Diseases & Conditions
The human body is a remarkable structure. It's designed to efficiently manage the wear and tear of everyday life and fend off all sorts of threats. Most of us are healthy for most of our lives. But we're also susceptible to hundreds of injuries, diseases, and conditions. Some are quite common, others are extremely rare. Here are some of the most common conditions that affect humans.
Diseases & Conditions Articles
The bacteria that cause disease are remarkably resilient and can develop ways to evade the drugs meant to kill or weaken them. This phenomenon is called antibiotic resistance and it is due largely to the growing, and often careless, use of antibiotics.
Today, bacterial infections in the United States and throughout the world are becoming resistant to the drugs we rely on to treat them. Antibiotic resistance has been called one of the world's most pressing public health problems. The smart use of antibiotics is the key to controlling the spread of antibiotic resistant bacteria and the rise of superbugs—bacteria that cause infections that are difficult if not impossible to treat.
We use our hands constantly. Every morning millions of people shower, shave, get dressed, eat breakfast — tasks that would be incredibly difficult without steady hands. For an estimated 10 million Americans with a neurological disorder called essential tremor, shaking of their arms and other body parts makes it difficult or even impossible to perform the simplest of movements.
The condition, which affects the muscles of the hands, head, and voice, is often mistaken for Parkinson's patients. But essential tremor is 5-10 times more common than Parkinson's disease. Most people diagnosed with essential tremor have action tremor, which means they shake when they move, and some develop a distinctive nodding or shaking of the head. People with Parkinson's usually experience tremors at rest, along with stiffness and slowness of movement.
But there's some overlap between the two conditions. Some studies show that 90% of Parkinson's patients have action tremor and 20% of people with essential tremor have tremor at rest. Both conditions cause a loss of the sense of smell, but in essential tremor it's usually milder. Patients with essential tremor can go on to develop Parkinson's disease, but how many do so isn't known.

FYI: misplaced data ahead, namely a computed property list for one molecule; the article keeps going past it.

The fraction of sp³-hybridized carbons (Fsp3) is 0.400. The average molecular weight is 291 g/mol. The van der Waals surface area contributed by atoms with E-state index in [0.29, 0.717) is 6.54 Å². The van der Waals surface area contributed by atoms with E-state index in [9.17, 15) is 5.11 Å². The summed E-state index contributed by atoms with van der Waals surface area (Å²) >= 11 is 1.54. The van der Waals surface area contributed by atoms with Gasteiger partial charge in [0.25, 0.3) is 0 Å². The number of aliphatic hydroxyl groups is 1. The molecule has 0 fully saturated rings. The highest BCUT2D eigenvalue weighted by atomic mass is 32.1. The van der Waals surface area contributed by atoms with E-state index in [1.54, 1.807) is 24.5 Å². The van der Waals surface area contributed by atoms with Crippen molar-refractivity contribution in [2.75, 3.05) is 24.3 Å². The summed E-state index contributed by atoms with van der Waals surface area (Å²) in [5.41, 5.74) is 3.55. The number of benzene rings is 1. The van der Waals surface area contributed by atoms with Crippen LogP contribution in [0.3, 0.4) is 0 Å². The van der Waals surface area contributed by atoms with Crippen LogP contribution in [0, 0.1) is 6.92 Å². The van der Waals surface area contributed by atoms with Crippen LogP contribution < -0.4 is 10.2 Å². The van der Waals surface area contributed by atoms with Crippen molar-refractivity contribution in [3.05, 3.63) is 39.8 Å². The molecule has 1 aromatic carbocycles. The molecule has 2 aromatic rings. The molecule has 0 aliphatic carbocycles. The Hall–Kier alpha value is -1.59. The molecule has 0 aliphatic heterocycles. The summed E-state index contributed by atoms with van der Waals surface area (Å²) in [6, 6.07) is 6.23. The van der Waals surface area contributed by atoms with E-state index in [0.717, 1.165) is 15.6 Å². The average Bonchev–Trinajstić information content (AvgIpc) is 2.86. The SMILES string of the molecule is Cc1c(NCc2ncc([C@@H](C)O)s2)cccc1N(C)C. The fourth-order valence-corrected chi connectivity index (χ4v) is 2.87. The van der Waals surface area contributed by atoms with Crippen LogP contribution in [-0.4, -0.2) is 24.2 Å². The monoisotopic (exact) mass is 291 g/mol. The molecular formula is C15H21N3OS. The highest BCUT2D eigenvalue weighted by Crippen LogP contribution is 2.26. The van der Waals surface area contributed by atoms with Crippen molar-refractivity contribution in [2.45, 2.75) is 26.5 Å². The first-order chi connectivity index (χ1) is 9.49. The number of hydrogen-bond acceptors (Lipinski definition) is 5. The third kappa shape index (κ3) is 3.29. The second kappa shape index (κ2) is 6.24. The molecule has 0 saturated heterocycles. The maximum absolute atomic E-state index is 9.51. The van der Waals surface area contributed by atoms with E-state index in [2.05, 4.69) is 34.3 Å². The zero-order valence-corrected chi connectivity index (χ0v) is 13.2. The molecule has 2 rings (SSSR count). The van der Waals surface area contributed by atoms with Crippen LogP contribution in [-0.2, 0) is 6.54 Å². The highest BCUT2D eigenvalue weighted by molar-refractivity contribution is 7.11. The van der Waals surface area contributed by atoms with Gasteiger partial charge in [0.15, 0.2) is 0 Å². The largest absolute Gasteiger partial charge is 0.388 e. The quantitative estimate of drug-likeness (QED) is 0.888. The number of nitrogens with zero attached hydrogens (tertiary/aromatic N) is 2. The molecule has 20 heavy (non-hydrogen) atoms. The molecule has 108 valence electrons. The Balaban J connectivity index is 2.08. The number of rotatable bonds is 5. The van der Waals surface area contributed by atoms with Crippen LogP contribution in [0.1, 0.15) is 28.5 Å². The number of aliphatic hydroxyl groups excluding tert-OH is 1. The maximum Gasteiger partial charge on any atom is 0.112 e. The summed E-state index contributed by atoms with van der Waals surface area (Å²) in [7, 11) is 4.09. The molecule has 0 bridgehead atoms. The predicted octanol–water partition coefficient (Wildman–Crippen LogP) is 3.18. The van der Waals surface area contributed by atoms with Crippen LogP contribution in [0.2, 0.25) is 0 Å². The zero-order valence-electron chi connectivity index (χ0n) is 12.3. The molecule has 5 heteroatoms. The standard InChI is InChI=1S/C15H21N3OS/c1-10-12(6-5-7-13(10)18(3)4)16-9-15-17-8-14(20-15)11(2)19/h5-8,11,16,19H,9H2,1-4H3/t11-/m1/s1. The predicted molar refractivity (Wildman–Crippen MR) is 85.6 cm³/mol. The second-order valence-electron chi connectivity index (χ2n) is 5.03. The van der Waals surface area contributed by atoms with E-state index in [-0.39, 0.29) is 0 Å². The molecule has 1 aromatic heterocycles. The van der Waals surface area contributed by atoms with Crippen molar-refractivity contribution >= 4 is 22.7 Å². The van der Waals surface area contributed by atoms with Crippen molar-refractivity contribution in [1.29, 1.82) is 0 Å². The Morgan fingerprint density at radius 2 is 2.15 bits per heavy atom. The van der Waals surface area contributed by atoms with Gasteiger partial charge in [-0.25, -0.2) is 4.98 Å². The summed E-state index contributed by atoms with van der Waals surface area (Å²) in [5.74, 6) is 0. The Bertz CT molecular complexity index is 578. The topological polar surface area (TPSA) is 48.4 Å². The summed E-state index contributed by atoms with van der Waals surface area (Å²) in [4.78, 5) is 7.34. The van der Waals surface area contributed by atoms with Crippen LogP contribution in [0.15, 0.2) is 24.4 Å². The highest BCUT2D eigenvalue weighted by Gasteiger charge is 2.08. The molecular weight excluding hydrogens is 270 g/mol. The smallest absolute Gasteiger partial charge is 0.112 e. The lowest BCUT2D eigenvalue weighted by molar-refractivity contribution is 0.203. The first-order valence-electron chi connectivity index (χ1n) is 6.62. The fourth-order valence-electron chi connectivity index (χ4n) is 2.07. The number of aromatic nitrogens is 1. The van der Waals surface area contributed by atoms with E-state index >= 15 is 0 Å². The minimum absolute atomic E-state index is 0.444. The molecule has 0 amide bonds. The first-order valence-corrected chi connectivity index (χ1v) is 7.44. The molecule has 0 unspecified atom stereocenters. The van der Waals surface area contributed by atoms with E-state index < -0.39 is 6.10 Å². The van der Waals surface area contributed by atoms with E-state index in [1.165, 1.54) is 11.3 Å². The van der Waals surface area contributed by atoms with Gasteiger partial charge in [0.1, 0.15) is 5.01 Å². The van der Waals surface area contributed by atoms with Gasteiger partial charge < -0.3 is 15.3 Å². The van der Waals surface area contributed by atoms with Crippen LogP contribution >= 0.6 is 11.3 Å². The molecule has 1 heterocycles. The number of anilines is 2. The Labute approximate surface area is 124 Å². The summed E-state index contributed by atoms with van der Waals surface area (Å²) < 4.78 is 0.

Although hard-to-read heart attacks happen to both men and women, they are more common in women. One reason for this is that men's symptoms initially set the standard for recognizing heart trouble. Now a growing body of research shows that women can experience heart attacks differently than men.
Understanding sex differences in heart disease is important. Heart disease is the leading cause of death for women. Although it mostly affects older women, it isn't rare in younger women. One in 10 of all women who die from heart disease or a stroke are under age 65, and this age group accounts for one-third of heart- or stroke-related hospitalizations. Even so, younger women and their doctors don't necessarily suspect a heart attack even when all the signs are there.
In a survey of more than 500 women who survived heart attacks, 95% of them said they noticed that something wasn't right in the month or so before their heart attacks. Two most common early warning signs were fatigue and disturbed sleep. Some women, for example, said they were so tired they couldn't make a bed without resting.
The faculty of Harvard Medical School worked with the editorial staff of Newsweek to write articles of interest about health and medicine. Harvard Medical School publishes books, newsletters, and special health reports through its Harvard Health Publishing division.
Issue date: April 27, 2009
Issue date: February 23, 2009
Interstitial cystitis is a chronic inflammation of the bladder that causes people to urinate -- sometimes painfully -- as often as 40, 50, or 60 times a day. Their quality of life, research suggests, resembles that of a person on kidney dialysis or suffering from chronic cancer pain. Not surprisingly, the condition is officially recognized as a disability.